Are you learning to play an instrument? Perhaps you’re a keen admirer of classical music? Or are you a music teacher looking for student material?
If you answered “yes” to any of those questions, you’ll need a steady supply of sheet music.
In this piece, I’m going to show you the top seven sites for finding and printing free sheet music. They will let you download everything from well-known classical works to new interpretations of 20th-century rock classics.
Keep reading to find out more.
8notes splits its content into three sections: Instruments, Styles, and Artists. It means no matter what type of music you specialize in, you will be able to find something to suit your needs. Almost all the sheet music on the site has an accompanying MP3 or MIDI file so you can listen to the track while you browse the rest of the content.
And there’s not just sheet music. A whole section of the site is devoted to additional material. You’ll find everything from music theory lectures to guitar scales.
For $20 per year, you can become a subscriber. Subscribers have access to longer and more advanced works, a MIDI converter, and an ad-free site.
Anyone who uses sheet music will know about IMSLP. The site was founded in 2006 and now offers the largest collection of free sheet music anywhere on the web.
At the time of writing, the library has 115,347 individual works, 379,954 scores, 43,390 recordings, 14,863 composers, and 390 performers. It’s enough content to last you a lifetime. The search feature is straightforward; there are filters for period, nationality, instrument, language, and genre.
The site also has a thriving multi-language forum section. You can request scores, chat about the music you’ve downloaded, and share your musical success stories.
The downside of Pianotte is it focuses exclusively on sheet music for pianists. The upside is it has a significant amount of modern music. If you’re more into Coldplay than Chopin, it should be your first port of call.
It might not be the most aesthetically-pleasing page to look at, but the site more than makes up for it with its content. There are several hundred tracks for you to download, all of which are delivered in PDF format.
You can browse by A-Z listings, genre, latest additions, and most popular.
Sheeto takes a slightly different approach to the other sites in this article. Rather than offering a library of unlimited downloads, it encourages users to trade sheet music among themselves.
For more common compositions, many users don’t ask for a trade in return. If you’re looking for something more niche, you might need to exchange a sheet of your own. When you sign up, you can list both the sheets you want and the sheets you’re offering on your profile page.
Once you start to engage with the community, you will have access to a rich variety of content; everything from jazz masters to rock legends is offered. And, of course, there’s plenty of traditional classical material as well.
It is free to sign up for an account and free to trade with fellow users.
There are more than 2,000 pieces of music on Mutopia Project, each of which has a Creative Commons license. That means you can modify, print, copy, distribute, perform, and record anything you download without fear of legal repercussions.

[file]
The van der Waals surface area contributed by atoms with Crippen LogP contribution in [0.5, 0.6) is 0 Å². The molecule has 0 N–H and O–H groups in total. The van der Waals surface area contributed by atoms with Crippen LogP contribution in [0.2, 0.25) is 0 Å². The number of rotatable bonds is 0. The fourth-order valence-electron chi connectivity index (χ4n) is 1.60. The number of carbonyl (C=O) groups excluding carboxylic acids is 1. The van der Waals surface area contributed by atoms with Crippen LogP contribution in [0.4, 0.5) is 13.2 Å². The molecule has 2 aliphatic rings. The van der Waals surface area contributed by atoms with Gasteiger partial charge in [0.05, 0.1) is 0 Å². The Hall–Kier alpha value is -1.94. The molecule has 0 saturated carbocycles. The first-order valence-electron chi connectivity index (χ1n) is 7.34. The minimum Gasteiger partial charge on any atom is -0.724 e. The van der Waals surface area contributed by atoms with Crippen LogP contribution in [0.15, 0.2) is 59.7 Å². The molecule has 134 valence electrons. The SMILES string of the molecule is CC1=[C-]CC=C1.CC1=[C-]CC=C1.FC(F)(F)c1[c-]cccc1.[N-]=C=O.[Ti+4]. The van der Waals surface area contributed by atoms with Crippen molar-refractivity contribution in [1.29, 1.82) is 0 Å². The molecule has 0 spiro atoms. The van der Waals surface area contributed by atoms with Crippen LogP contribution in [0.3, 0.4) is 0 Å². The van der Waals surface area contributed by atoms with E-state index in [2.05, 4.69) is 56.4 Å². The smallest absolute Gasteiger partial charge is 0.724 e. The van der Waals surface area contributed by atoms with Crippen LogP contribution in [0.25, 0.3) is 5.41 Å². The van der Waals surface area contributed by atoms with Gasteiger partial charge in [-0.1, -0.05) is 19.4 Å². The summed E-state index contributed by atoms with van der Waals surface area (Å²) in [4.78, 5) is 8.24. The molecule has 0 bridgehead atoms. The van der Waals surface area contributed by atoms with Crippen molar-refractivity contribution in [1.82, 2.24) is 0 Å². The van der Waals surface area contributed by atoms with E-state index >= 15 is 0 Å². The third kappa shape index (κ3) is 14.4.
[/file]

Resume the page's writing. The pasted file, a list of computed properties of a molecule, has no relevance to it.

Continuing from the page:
The site specializes in classical music, but there is a growing amount new music and rearrangements for you to sample. Each download included a PDF and MIDI file.
Mutopia is volunteer-driven; all the downloads have been painstakingly typeset using Lilypond. You can see which projects the volunteers are currently working on by clicking the In Progress tab at the top of the screen.
ChoralWiki is a registered charity in the United States. The site offers sheets for nearly 25,000 choral and vocal works and covers almost 3,000 composers. In addition to the sheet music, you can also download texts, translations, MP3 files, and MIDI files.
The site splits the search function into two sections: Composer and Music. Each of the two sections has been further divided into sub-categories, allowing you to filter by death year, era, nationality, genre, language, and more.
Because ChoralWiki is a community-driven wiki, anyone can add new content to the site. It has quickly grown in popularity and users are continually adding new content.
Making Music Fun is great if you’re not fully proficient with your instrument of choice. Rather than offering complex works from history’s greatest composers, it takes you on a journey, helping you learn your instrument little-by-little.
The site has been designed with total beginners in mind. You won’t just find sheet music; there are also study guides, music theory worksheets, classroom resources, and even entire lesson plans. The content is primarily for teachers who want to distribute material to their students, but it’s also an excellent self-study resource.
Sheet music is available for the guitar, violin, piano, flute, recorder, oboe, saxophone, trombone, harp, trumpet, cello, and clarinet. There is also music for budding vocalists.
Each instrument’s section is sub-divided into beginner, easy, and intermediate works. Once you reach an advanced level, it is better to start using some of the other sites in this list.
Which Sites Do You Use?
I’ve listed seven of the best sites for finding and printing free sheet music, but the list is by no means exhaustive. There are hundreds of similar sites on the internet, so with enough digging, you should be able to find the composition you’re looking for, no matter how rare it is.
As always, I’m keen to gather your input. Which sites would you add to the list? Where do you find your free sheet music? What do you like or dislike about the seven sites I listed?
You can leave your tips, recommendations, and suggestions in the comments box below.
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